Installation notes and troubleshooting

If you are having trouble installing Buoy, make sure the computer hosting your website meets the following minimum requirements:

  • PHP 5.3 or greater is installed.
  • You have installed or updated to the version of WordPress mentioned in the Requires field of this file.


Read the full FAQ on our wiki. Below is a subset of the most common questions we get about Buoy.

Where do I get Buoy? I don’t see it in the app store.

Buoy is not an app, it is a tool that adds emergency dispatch services to websites. To use Buoy, you must have a user account on some community-run website, such as those provided by addiction recovery support groups, domestic violence shelters, local volunteer medical collectives, or similar.

If you don’t know of any such groups, take a look through our List of Buoy-enabled websites. Maybe there’s a group near you!

If not, consider starting such a group in your town. Reach out to collectives such as Cop Watch, a local legal aid service provider, Critical Resistance, SMART Recovery, the NCADV, the Black Cross Health Collective, or other similar organizations and ask them how you can start a chapter in your neighborhood.

Then get in touch with the Better Angels (that’s us!) and we’ll help you install and set up Buoy for your community.

Does Buoy track my location?

No. Buoy never tracks or record your movements. The only time Buoy knows where you are is when you press the emergency alert button. Buoy then sends this information only to the people you added to your emergency response team.

Should I only use Buoy in a real emergency?

Although Buoy is designed to be useful in even the most phsyically high-risk situations such as domestic or dating violence abuses, kidnapping, home invasion, and other frightening scenarios, you can use Buoy however you want. We particularly encourage you to use Buoy when you feel like your situation may not rise to the level of calling 9-1-1 or when you feel like the presence of police officers will not improve the situation.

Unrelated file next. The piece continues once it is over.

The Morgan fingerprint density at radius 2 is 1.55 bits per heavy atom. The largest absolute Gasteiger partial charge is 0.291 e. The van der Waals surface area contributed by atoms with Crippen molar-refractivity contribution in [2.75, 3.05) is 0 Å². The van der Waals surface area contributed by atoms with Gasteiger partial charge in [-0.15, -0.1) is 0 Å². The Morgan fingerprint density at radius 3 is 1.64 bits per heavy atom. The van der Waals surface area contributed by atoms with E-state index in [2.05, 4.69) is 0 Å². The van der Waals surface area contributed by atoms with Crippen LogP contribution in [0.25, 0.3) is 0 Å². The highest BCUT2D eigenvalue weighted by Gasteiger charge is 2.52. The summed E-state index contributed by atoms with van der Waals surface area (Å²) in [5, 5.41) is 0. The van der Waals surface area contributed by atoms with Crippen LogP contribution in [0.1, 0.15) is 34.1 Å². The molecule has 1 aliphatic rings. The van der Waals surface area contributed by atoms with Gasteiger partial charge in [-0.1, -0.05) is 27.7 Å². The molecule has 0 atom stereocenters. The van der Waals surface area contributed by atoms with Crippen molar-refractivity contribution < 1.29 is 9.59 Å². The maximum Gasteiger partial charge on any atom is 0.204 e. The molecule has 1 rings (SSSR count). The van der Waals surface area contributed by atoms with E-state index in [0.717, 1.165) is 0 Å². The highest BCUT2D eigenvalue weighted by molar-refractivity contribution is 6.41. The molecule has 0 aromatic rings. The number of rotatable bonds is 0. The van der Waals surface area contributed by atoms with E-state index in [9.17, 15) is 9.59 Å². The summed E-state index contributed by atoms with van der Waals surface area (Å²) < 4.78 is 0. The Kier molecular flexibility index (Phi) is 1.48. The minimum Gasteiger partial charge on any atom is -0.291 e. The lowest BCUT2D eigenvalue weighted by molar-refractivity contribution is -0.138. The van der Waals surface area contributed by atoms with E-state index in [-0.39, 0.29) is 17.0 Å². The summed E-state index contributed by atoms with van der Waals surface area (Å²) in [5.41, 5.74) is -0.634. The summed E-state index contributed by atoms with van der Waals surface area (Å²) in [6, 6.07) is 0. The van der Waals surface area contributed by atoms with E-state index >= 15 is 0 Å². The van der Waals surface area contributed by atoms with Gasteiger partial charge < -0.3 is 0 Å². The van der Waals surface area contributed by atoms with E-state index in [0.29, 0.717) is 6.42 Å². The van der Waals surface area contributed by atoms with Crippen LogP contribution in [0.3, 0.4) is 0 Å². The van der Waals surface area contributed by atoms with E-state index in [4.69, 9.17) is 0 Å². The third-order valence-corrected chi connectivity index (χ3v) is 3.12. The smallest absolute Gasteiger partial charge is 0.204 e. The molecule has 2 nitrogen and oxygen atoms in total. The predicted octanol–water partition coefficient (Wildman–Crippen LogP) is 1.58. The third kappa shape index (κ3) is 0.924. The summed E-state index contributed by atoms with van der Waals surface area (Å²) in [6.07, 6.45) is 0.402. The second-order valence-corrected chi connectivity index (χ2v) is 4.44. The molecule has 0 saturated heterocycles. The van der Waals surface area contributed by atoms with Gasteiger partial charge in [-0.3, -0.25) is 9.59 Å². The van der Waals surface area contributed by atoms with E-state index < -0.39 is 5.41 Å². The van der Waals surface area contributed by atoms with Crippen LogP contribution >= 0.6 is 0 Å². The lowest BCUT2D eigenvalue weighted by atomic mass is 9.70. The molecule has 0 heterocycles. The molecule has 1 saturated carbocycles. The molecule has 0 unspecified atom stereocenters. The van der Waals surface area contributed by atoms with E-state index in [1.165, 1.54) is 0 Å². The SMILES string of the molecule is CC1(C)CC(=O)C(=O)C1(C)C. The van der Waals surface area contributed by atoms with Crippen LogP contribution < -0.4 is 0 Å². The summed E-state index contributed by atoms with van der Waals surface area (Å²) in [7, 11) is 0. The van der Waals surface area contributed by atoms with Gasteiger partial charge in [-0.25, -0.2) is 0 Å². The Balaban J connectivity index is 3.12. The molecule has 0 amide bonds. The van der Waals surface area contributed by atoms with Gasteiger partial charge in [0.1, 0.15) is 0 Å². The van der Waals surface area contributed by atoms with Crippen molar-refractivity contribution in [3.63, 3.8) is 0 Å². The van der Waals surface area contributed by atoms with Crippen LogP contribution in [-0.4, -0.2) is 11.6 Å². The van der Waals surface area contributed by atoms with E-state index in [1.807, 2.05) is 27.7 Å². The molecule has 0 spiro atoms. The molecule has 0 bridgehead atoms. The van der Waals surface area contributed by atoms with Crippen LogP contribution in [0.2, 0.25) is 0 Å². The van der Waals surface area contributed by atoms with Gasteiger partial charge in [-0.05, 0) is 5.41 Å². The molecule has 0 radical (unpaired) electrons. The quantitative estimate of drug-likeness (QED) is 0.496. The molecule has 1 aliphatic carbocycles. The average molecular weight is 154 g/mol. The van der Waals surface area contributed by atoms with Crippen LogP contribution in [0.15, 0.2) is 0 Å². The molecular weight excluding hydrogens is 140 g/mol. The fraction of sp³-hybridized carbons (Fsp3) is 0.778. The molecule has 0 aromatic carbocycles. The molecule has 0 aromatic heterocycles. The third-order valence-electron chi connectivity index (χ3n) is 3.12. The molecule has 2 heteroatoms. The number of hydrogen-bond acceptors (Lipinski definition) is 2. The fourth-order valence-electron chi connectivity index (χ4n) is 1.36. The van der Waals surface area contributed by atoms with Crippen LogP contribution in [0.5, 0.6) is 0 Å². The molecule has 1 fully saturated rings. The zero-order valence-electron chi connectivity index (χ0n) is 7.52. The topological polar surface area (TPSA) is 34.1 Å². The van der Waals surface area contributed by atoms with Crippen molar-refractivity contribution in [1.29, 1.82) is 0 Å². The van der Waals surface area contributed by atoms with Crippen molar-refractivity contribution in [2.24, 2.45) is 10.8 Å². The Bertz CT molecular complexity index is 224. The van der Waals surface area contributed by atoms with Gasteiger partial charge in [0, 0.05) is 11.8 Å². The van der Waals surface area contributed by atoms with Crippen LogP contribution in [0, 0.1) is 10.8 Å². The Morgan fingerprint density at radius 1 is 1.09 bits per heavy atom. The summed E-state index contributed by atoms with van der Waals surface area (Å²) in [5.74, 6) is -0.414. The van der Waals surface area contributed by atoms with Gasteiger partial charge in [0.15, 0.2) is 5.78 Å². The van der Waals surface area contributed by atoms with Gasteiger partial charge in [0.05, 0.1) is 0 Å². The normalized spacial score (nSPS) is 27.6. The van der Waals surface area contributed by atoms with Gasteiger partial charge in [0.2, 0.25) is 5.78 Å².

For instance:

  • If you feel you are being followed as you walk home on campus, use Buoy. Your friends will be able to watch your location on their screens and quietly chat with you as you walk home, ensuring you reach your destination safely.
  • If you or someone you are with feels suicidal, or has a bad trip, and you don’t want cops showing up to your house but need assistance, use Buoy. Responders will be notified of your physical location and will be able to coordinate a response action with you and with each-other in real time without ever notifying the authorities of the situation.
  • If you are with a group at an outing such as a hike or a large amusement park and get separated from your group, use Buoy. Each group member will be able to see one another’s current location on a map, can easily coordinate where to meet up, and can even access turn-by-turn directions to one another’s locations with one tap of your finger.


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Contributors & Developers

“Buoy” is open source software. The following people have contributed to this plugin.


Translate “Buoy” into your language.

Interested in development?

Browse the code, check out the SVN repository, or subscribe to the development log by RSS.



  • Bugfixes: Various bugs with the built-in chat system have been fixed.
  • Localization: Improved translations for Spanish dialects.
  • Compatibility with WordPress 4.7.


  • Bugfix: Hot fix for fatal error on some install attempts.


  • Add SMS support for The People’s Operator mobile phone SMS provider.
  • Threading improvements when receiving SMS/txt messages.
  • Minor bug fixes.


  • Feature: Always-on SMS/txt broadcast channel for confirmed Team members.
  • Numerous minor bug fixes.


This is a feature, bugfix, and security release. Please update your Buoy as soon as you can.

In this release:

  • Privacy: Replace Google Maps with OpenStreetMaps. With this change, Buoy no longer relies on any non-free (proprietary) code.
  • Feature: Chat rooms now support videoconferencing and live-streaming courtesy Jitsi Meet.
  • Feature: Multiple default teams are now supported.
    • You can now set more than one team as your “default.” These are teams whose members will be sent notifications when you press the big red Alert button. Setting a list of teams as your default instead of just one gives you more flexibility in what the Immediate Alert button does.
  • Usability: New users automatically have three (empty) teams created for them when they sign up.
  • Many bugfixes and additional performance improvements.


This is a bugfix and maintenance release.

  • New translations for Spanish, partial translations for German. To help translate Buoy into your language, join our translation teams.
  • Bugfix: chat room is no longer vertically scrunched.


This is a bugfix and maintenance release.

  • Bugfix: Work around Fatal error when accessing Theme Customizer on some installs.
  • Bugfix: Fatal error during uninstallation.
  • Bugfix: Drop-down of available crisis responders produced incorrect autocomplete output.
  • Bugfix: Automatically show map if it is hidden when activating a mapping sub-menu item.
  • Bugfix: “Go to my location” button pans to correct user when viewing incident map.


  • Initial prototype.